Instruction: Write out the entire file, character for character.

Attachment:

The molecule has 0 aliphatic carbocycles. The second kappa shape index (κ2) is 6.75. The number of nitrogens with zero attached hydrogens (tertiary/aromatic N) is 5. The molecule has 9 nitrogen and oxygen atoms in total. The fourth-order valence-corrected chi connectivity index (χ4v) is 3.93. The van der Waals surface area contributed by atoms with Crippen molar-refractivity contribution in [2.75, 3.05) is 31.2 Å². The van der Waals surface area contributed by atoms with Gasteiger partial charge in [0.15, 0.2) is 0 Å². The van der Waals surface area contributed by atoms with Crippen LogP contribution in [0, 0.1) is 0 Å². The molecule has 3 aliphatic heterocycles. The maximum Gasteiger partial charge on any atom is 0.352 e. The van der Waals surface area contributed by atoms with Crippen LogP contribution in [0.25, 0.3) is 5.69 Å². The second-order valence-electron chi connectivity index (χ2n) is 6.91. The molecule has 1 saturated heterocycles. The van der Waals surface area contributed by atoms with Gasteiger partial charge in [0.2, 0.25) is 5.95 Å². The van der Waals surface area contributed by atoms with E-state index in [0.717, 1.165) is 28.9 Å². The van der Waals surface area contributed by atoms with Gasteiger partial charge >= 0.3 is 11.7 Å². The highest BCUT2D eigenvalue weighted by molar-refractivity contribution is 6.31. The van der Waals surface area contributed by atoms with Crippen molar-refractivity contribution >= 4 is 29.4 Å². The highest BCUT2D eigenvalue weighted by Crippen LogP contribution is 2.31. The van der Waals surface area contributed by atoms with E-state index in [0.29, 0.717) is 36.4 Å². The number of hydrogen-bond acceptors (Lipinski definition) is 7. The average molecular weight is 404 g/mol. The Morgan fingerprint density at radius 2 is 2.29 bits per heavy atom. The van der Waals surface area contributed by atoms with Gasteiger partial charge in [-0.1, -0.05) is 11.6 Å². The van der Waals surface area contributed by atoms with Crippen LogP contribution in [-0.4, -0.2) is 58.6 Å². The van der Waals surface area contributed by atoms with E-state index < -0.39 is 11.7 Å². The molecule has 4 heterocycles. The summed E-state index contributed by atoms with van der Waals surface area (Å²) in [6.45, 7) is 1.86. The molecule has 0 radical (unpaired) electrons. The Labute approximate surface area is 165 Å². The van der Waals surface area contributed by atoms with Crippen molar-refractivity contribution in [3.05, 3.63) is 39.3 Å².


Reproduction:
The molecule has 0 aliphatic carbocycles. The second kappa shape index (κ2) is 6.75. The number of nitrogens with zero attached hydrogens (tertiary/aromatic N) is 5. The molecule has 9 nitrogen and oxygen atoms in total. The fourth-order valence-corrected chi connectivity index (χ4v) is 3.93. The van der Waals surface area contributed by atoms with Crippen molar-refractivity contribution in [2.75, 3.05) is 31.2 Å². The van der Waals surface area contributed by atoms with Gasteiger partial charge in [0.15, 0.2) is 0 Å². The van der Waals surface area contributed by atoms with Crippen LogP contribution in [0, 0.1) is 0 Å². The molecule has 3 aliphatic heterocycles. The maximum Gasteiger partial charge on any atom is 0.352 e. The van der Waals surface area contributed by atoms with Crippen LogP contribution in [0.25, 0.3) is 5.69 Å². The second-order valence-electron chi connectivity index (χ2n) is 6.91. The molecule has 1 saturated heterocycles. The van der Waals surface area contributed by atoms with Gasteiger partial charge in [0.2, 0.25) is 5.95 Å². The van der Waals surface area contributed by atoms with E-state index in [0.717, 1.165) is 28.9 Å². The van der Waals surface area contributed by atoms with Gasteiger partial charge >= 0.3 is 11.7 Å². The highest BCUT2D eigenvalue weighted by molar-refractivity contribution is 6.31. The van der Waals surface area contributed by atoms with Crippen molar-refractivity contribution >= 4 is 29.4 Å². The highest BCUT2D eigenvalue weighted by Crippen LogP contribution is 2.31. The van der Waals surface area contributed by atoms with E-state index in [0.29, 0.717) is 36.4 Å². The number of hydrogen-bond acceptors (Lipinski definition) is 7. The average molecular weight is 404 g/mol. The Morgan fingerprint density at radius 2 is 2.29 bits per heavy atom. The van der Waals surface area contributed by atoms with Gasteiger partial charge in [-0.1, -0.05) is 11.6 Å². The van der Waals surface area contributed by atoms with Crippen LogP contribution in [-0.4, -0.2) is 58.6 Å². The van der Waals surface area contributed by atoms with E-state index < -0.39 is 11.7 Å². The molecule has 4 heterocycles. The summed E-state index contributed by atoms with van der Waals surface area (Å²) in [6.45, 7) is 1.86. The molecule has 0 radical (unpaired) electrons. The Labute approximate surface area is 165 Å². The van der Waals surface area contributed by atoms with Crippen molar-refractivity contribution in [3.05, 3.63) is 39.3 Å².